Monday, September 20, 2010

Because sometimes it's the third serving of pea soup that really takes the salt

I have strong memories of watching The Exorcist III late one night on cable, probably when I was ten or eleven years old. Though I remembered very little of the actual film, I still to this day recall how I felt when it was over, weirdly frightened and reluctant to head to my bedroom without first turning on the light.
Naturally, I had to one day return to a film not really considered to be a classic that had made me so uneasy. Having recently rewatched Friedken’s The Exorcist and, with much less interesting results, John Boorman’s boor-ing (see what I did there?) sequel, it seemed like the time had come to see how well William Peter Blatty’s 1990 thriller held up.
Quick Plot: Detective Kinderman (Lee J. Cobb in the original; a fine George C. Scott here) attempts to solve a series of grisly religious-themed murders in the sunny city of Georgetown. To de-stress, he heads to the movies with his best friend, Father Dyre (Father Karras’ old pal) who isn’t thrilled to hear about slaughtered priests and beheaded altar boys. Before long, extra tragedy strikes and Kinderman becomes personally involved in solving the case.
I won’t spoil one of the first major kills of the film; it’s somewhat predictable, yet still deeply sad and terrifyingly explained. The third murder moves the investigation to a shady hospital, the kind of place where the head of psychiatry can walk around chain smoking (ahhhh, 1990), the head nurse can rudely roll her eyes when being questioned about a crime, and the ‘disturbed’ patients sit wrapped in straitjackets inside dank, unlit cells with leaky faucets.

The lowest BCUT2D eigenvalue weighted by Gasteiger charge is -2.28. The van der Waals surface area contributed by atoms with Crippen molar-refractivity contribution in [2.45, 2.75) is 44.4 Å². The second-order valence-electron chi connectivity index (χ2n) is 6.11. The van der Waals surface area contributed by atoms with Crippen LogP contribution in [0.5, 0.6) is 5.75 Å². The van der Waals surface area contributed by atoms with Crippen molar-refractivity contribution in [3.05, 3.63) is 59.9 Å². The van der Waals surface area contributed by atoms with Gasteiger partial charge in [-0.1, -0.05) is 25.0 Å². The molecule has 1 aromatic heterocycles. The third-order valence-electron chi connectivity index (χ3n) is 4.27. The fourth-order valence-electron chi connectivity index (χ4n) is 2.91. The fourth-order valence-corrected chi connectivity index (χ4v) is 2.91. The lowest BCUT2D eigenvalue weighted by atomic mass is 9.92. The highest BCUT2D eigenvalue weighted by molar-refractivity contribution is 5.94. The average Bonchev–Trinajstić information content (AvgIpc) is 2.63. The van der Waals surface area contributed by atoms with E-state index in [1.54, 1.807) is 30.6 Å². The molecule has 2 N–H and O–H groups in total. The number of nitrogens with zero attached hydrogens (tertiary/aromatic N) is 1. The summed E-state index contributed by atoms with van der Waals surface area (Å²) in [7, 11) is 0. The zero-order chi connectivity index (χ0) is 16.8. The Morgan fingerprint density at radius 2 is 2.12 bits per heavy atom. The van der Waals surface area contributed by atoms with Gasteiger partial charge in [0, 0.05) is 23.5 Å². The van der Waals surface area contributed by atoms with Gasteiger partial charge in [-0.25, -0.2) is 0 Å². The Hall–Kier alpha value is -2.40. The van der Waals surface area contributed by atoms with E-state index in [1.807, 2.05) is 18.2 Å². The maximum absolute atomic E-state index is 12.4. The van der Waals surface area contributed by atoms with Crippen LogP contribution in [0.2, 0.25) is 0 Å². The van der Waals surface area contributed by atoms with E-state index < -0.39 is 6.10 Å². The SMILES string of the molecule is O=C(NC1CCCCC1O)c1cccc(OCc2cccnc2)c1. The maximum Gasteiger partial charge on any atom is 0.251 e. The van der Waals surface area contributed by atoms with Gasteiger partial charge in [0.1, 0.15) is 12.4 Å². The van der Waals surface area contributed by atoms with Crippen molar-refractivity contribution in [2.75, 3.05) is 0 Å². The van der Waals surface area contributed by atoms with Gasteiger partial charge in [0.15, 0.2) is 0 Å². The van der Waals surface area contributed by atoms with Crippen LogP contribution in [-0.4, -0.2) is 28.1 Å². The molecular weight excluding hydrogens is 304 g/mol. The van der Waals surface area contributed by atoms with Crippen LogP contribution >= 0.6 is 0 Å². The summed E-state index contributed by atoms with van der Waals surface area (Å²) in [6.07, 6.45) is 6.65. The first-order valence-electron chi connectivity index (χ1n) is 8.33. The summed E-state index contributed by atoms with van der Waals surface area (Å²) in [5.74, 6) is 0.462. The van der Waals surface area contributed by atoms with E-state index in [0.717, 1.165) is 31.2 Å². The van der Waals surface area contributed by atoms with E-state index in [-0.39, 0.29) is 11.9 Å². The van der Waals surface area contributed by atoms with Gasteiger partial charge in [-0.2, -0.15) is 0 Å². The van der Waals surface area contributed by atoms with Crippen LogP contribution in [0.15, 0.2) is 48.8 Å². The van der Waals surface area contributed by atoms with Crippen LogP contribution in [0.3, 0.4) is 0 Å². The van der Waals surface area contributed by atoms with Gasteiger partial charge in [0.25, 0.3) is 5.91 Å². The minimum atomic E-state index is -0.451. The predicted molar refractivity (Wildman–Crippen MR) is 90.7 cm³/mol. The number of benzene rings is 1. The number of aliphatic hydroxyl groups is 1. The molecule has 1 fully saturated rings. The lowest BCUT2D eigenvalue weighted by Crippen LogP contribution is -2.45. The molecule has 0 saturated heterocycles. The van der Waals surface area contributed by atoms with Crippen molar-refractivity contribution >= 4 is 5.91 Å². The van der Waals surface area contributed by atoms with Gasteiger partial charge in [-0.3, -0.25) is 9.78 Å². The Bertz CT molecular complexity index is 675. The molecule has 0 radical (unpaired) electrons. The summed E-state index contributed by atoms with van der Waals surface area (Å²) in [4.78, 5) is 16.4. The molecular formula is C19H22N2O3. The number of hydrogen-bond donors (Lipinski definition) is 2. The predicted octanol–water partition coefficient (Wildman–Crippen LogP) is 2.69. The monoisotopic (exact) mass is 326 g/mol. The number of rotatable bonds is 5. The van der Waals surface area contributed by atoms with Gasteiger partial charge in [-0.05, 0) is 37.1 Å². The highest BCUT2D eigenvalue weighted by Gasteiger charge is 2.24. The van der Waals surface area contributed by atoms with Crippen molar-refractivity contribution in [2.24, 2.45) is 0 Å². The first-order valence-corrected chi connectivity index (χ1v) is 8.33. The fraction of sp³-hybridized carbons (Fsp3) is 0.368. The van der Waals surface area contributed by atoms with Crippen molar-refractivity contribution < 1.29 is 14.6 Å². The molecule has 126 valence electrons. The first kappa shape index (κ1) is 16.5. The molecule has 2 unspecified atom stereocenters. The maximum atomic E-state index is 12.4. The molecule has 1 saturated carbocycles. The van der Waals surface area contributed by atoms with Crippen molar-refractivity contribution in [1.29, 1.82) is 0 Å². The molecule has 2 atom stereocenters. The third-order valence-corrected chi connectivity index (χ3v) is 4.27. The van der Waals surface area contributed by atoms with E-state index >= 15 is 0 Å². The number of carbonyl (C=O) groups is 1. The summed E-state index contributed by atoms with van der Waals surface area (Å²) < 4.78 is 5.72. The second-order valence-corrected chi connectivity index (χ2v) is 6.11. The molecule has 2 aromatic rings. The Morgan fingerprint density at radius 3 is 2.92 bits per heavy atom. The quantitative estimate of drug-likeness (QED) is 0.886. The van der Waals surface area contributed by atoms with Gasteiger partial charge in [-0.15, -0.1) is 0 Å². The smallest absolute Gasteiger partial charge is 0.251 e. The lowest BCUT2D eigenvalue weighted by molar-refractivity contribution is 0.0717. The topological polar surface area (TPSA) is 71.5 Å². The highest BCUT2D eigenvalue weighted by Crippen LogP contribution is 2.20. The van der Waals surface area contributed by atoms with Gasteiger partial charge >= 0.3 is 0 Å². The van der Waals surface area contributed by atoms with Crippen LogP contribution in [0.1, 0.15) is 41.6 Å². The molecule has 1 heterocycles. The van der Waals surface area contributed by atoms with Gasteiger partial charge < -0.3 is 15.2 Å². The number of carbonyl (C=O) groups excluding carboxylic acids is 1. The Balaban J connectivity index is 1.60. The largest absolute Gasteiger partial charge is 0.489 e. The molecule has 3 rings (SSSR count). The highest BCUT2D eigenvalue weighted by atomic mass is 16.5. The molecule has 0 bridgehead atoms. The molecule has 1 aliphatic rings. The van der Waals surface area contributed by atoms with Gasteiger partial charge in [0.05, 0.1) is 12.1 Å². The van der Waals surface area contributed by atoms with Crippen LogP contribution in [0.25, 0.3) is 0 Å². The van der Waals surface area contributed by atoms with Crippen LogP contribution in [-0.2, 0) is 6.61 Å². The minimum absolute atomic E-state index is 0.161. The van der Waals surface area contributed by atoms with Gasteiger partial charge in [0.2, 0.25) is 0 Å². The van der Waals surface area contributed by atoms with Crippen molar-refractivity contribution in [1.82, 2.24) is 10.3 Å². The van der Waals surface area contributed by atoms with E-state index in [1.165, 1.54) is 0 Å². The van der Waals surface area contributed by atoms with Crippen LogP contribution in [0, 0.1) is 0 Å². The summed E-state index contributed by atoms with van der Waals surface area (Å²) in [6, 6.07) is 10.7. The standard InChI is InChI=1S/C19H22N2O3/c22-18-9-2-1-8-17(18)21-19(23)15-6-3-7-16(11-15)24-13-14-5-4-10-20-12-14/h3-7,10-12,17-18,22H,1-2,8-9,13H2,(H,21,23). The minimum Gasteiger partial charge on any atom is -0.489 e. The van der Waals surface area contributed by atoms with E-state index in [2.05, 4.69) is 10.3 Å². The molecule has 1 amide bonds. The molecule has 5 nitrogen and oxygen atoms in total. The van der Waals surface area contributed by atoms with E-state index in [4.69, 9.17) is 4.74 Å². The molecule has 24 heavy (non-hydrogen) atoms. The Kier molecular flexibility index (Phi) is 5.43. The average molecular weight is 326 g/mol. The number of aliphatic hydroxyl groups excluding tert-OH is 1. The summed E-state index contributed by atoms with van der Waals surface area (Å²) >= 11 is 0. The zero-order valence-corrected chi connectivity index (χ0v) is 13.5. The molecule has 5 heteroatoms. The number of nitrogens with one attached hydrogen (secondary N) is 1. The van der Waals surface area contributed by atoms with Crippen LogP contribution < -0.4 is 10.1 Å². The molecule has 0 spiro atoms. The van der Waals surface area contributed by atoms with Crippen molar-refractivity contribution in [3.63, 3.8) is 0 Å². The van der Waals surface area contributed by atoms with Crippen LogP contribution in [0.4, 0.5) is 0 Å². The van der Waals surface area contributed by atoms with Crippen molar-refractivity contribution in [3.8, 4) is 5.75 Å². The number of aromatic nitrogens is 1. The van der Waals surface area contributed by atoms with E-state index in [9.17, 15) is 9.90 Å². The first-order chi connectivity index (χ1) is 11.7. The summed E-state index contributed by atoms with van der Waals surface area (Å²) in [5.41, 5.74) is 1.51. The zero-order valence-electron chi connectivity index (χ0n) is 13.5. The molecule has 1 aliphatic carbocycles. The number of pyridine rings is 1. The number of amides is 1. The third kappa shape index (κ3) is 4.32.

It’s inside the mental ward where Kinderman meets Patient X, a sometimes catatonic man who was found roaming the streets with amnesia 15 years earlier. Now awake, the curly haired man oozes evil, waxing nostalgic about the murders he committed in the guise of the Gemini, a fictional serial killer supposedly executed right around the time that “McNeil Kid” threw up her last bowl of pea soup.

Has Pazuzu found his way inside Patient X? Did Father Karras welcome yet another unwanted demon visitor into his body on those fateful stairs? How close is Kinderman to solving the crime and what will he sacrifice in order to do so?
The Exorcist III is, in an easy word, a complicated film densely packed with a few too many ideas. Blatty himself was never quite satisfied with the end result, mainly because the studio (Morgan Creek) insisted on having the final cut so much so that they demanded an exorcism be weaved into the plot (despite the fact that, as you see in the final scene, it really had no place) and changing the title of the film. Though clearly a sequel to Friedken’s classic, Blatty wanted to call the film Legion, after his book that he had used as the basis. Despite the rightful bombing of The Exorcist II: The Heretic, the studio won out, believing a sequel to be more bankable. 

Production, you might say, was probably not buttery smooth.